Insider report: The most fashionable afternoon teas in London
England is known for many wonderful things – its designers,
street style stars, museums – but its cuisine is not one of them (steak and kidney pie, anyone? Didn’t think so). But, without doubt, one of its most delicious traditions is afternoon tea: dainty sandwiches, fresh scones and delectable cakes all washed down with the world’s best teas. While this tasty ritual has been adopted in other parts of the world, no one does it quite like the Brits. So, in my quest to find the ultimate afternoon tea, I’ve had the pleasure of sampling some of London’s finest offerings and present here a mini-guide to the capital’s best tea experiences, complete with recommended fashion looks for each one. The next time you’re in town – to, you know, shop, buy real estate, catch up with Will and Kate – set aside a few hours for this most enjoyable of customs.
1. The Berkeley
($63; Wilton Place, Knightsbridge) Combining two of our favourite things – fashion and sweet treats – the Berkeley’s Prêt-à-Portea celebrates our sartorial heroes with cookies taking the form of fluoro-yellow Louboutin stilettos, a vanilla cake in the guise of a Fendi bag and other delicious offerings that change according to the season’s current collections. This year, in honour of the Queen’s jubilee, the Berkeley is offering a special royal-themed tea: Nibble on confections in the shape of the infamous Philip Treacy fascinator Princess Beatrice sported to last year’s royal wedding or the maple leaf hat that the Duchess of Cambridge wore on her visit to Canada last summer.
What to wear: Cutting edge spring fashion from the top designer labels (or your best approximations). We love the water theme that swept the Spring/Summer 2012 runways in the form of prints, scalloped textures and
lovely variations on the colour blue.
Runway inspiration: Mary Katrantzou, Versace, Chanel
($30; Great Marlborough Street, just east of Regent Street) Handily placed for a break from Oxford Street shopping, Liberty is in one of London’s most beautiful and iconic buildings – and the perfect place for a spot of tea. Known for its lovely fabrics and designer gear, this historic department store is a treasure trove of temptation; but if you can make it from the door to the tearoom without dropping a month’s salary on its gorgeous offerings, you’ll be rewarded with a classic afternoon tea in a stylish salon.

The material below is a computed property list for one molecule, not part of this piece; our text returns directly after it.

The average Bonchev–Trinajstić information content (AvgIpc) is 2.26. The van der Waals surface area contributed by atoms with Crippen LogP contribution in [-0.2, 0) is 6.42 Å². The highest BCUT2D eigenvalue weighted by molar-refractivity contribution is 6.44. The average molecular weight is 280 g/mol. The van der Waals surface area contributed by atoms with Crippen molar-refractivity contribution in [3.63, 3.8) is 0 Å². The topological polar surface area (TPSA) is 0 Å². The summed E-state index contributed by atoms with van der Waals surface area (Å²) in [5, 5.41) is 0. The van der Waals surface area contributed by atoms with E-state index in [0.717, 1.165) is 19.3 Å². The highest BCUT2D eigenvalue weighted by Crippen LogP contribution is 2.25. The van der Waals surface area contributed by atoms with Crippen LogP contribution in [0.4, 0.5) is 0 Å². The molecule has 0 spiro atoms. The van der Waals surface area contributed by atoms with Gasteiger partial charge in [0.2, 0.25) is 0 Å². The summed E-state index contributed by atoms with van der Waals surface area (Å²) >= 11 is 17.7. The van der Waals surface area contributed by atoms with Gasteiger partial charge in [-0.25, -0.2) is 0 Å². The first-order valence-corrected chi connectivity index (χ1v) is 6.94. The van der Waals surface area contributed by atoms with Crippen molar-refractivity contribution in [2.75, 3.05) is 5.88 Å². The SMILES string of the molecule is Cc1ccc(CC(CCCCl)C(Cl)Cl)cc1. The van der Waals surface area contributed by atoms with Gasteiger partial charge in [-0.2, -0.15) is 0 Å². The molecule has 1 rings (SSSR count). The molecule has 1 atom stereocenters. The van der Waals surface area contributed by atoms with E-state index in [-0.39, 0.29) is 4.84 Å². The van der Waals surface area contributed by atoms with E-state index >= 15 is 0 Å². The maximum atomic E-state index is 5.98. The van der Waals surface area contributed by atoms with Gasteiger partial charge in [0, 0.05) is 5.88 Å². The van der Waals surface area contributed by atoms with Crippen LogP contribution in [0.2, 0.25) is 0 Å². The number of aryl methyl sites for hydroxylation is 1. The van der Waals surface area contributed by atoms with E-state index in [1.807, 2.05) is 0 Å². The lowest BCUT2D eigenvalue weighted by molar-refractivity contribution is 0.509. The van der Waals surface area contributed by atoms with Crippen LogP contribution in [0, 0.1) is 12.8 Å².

What to wear:
Ladylike chic fused with downtown cool. Think patterned pencil skirts, pleated dresses and sheer blouses thrown over lace – or leather! – camis.
Runway inspiration: Nina Ricci, Roland Mouret, Proenza Schouler
The Palm Court at The Ritz, set for afternoon tea.
3. The Ritz
($68; 150 Piccadilly) Tea at the Ritz is an institution. It’s so popular here, they now have five seatings – the first at 11:30 a.m. and the last at 7:30 p.m., making it more of an “all day” tea! But, stepping into the ornately beautiful Palm Court, you can see why people keep coming: It’s hard to imagine a more appropriate setting than this Louis XVI room. The Queen herself celebrated her 80th birthday at the Ritz, and apparently Buckingham Palace has dubbed it her "local." If it’s good enough for Her Majesty, it’s good enough for me.
What to wear: Well, there
is a dress code. Jeans and sports shoes aren’t permitted, and "gentlemen are required to wear a jacket and tie." Why not embrace the grandeur of the occasion with an on-trend lace ensemble? Make a lace frock look modern by pairing it with a fitted blazer in a sweet sorbet shade.
Runway inspiration: Erdem, Valentino
4. The Wolseley
($34; 160 Piccadilly) Here’s one a lot of tourists won’t know about. The Wolseley, on the same tony stretch of Piccadilly as The Ritz and Fortnum & Mason, is popular among high-powered media types from the surrounding upscale areas as a venue for working breakfasts and lunches. Be sure to admire the detailed decor while you sip your tea: The high ceiling and striking art deco interior are vestiges of The Wolseley’s original incarnation as a prestigious car showroom in the 1920s. I liked the feeling that I was “in the know” when I visited.
What to wear: Art deco fashion with a modern twist. Pair a drop-waist flapper frock with peep-toe leather ankle booties and an enigmatic smile.
Runway inspiration: Chloé, Derek Lam, Gucci
Classic afternoon tea at Fortnum & Mason.
5. Fortnum & Mason
($61; 181 Piccadilly) Stepping into the Diamond Jubilee Tea Salon on the fourth floor at Fortnum & Mason feels a bit like stepping into the 1950s: think pale green sofas, beautiful china, someone tinkling the ivories in the middle of the vast room and a refined atmosphere. You’ll instantly want to sit up straight and not laugh too loud (like we did – the family at the neighbouring table moved), but it’s worth behaving properly. Everything here is delish, and I couldn’t stop admiring the pretty teapot and cups.
What to wear: Pastels. Mint, lilac, strawberry –
the entire palette is on the style set’s menu this spring.
Runway inspiration: Christopher Kane, Hussein Chalayan, Louis Vuitton
6. The Wallace Collection
($28; Manchester Square) Combine your afternoon tea experience with a little culture at the Wallace Collection, an impressive museum in a historic London townhouse in the pretty neighbourhood of Marylebone. I spent hours wandering around there last summer, enjoying the 18th-century-style rooms as much as the art itself. The tea is served in a bright, peaceful courtyard enclosed by the house and comes with all the requisite elements, as well as preserves from the much-lauded Peyton and Byrne food company.
What to wear: Couture silhouettes. Think voluminous drapery and structure in the form of coats, dresses and –
the season’s unavoidable trend – peplums.
Runway inspiration: Dries Van Noten, Gareth Pugh, Jil Sander